I'm pretty sure that it's been over twenty years since I read From the Mixed-Up Files of Mrs. Basil E. Frankweiler by E.L. Konigsburg, and I honestly can't remember that much about it other than a general feeling of approval. So when a friend recommended that I read Newbery Medal-Winning The View from Saturday, I was not averse to the suggestion.
The book focuses on four sixth-grade members of an Academic Bowl team, Noah, Nadia, Ethan, and Julian, and their paraplegic teacher, Mrs. Olinski. The narrative alternates between the children's first-person perspective (of past events) and that of Mrs. Olinski (in the present day, at the state finals). Utilizing a format similar to Q & A (the book that formed the basis of Slumdog Millionaire), in which questions at the competition lead to stories about each child's experiences, Konigsburg crafts a humorous and heartfelt tale. As the narrative threads circle around and twine with each other, we get a better and better picture of the group and how they became "The Souls," the adults with whom they interact, and the small New York town, Epiphany, that they call home. Unlike many of the books I've read recently, almost all of the characters are sympathetic (aside from some delightfully skewered school officials), even the ones who aren't as endearing when we first meet them. A delightful treat.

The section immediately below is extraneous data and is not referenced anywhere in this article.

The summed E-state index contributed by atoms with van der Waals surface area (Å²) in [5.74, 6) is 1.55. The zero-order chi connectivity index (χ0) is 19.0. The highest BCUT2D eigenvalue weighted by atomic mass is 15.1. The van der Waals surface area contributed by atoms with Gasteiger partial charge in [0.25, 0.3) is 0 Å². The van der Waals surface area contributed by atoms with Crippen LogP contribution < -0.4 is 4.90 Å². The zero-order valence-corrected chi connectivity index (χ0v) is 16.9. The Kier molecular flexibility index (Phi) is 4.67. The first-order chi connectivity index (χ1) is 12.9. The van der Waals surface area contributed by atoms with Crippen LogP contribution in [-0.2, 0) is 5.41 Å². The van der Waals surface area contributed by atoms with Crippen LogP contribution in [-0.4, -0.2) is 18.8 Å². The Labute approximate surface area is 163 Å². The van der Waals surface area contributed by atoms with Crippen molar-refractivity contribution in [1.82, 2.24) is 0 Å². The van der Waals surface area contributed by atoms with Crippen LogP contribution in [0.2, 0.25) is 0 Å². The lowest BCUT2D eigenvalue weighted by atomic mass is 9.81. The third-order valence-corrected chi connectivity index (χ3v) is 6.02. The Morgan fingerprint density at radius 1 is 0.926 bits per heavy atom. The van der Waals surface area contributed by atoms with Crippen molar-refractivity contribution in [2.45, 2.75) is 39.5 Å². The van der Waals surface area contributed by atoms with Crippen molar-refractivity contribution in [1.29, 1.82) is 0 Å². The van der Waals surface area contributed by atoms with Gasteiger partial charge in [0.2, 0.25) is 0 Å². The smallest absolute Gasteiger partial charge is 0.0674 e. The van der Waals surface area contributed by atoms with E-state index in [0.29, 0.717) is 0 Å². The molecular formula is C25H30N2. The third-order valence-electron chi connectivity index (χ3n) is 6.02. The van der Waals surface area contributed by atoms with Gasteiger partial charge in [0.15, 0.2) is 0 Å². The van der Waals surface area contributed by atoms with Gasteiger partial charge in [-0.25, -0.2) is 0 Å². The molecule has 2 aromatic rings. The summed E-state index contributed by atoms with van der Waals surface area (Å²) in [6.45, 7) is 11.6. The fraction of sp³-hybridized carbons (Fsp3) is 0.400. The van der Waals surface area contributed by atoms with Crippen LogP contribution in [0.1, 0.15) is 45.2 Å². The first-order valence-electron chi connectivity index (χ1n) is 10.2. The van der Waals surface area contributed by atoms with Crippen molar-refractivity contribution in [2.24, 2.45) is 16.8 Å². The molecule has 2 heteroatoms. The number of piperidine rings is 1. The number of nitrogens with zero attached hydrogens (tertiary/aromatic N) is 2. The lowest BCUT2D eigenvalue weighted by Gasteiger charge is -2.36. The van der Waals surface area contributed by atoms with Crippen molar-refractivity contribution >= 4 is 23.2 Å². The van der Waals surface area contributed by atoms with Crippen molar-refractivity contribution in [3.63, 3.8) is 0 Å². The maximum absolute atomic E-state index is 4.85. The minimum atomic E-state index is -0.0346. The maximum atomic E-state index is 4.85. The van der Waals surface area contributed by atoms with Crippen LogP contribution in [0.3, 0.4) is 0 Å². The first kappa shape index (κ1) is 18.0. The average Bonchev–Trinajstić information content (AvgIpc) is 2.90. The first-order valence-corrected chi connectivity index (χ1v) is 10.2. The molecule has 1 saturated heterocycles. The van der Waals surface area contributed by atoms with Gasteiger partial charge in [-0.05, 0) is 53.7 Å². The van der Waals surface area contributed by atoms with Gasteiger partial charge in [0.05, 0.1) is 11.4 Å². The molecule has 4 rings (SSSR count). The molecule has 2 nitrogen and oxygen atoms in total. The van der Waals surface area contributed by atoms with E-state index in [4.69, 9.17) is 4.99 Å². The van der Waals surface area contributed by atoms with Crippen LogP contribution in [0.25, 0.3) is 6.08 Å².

I chose to listen to in on audio CD rather than try to make the time to read it, and the narrators (one for each of the children, one for Mrs. Olinski) were of variable quality, so I would recommend the print version over the audio. It was also quite startling to hear Aasif Mandvi of Daily Show fame performing as Julian Singh.
I especially enjoyed the part at the end where we got to hear fifteen trivia questions and their answers.
I know that the Newbery medal is named after a real person, but that never stops me from wanting to put another "r" in it.
I want to have a group of people with whom I take tea every Saturday. Any takers?
Dead Mother: Y
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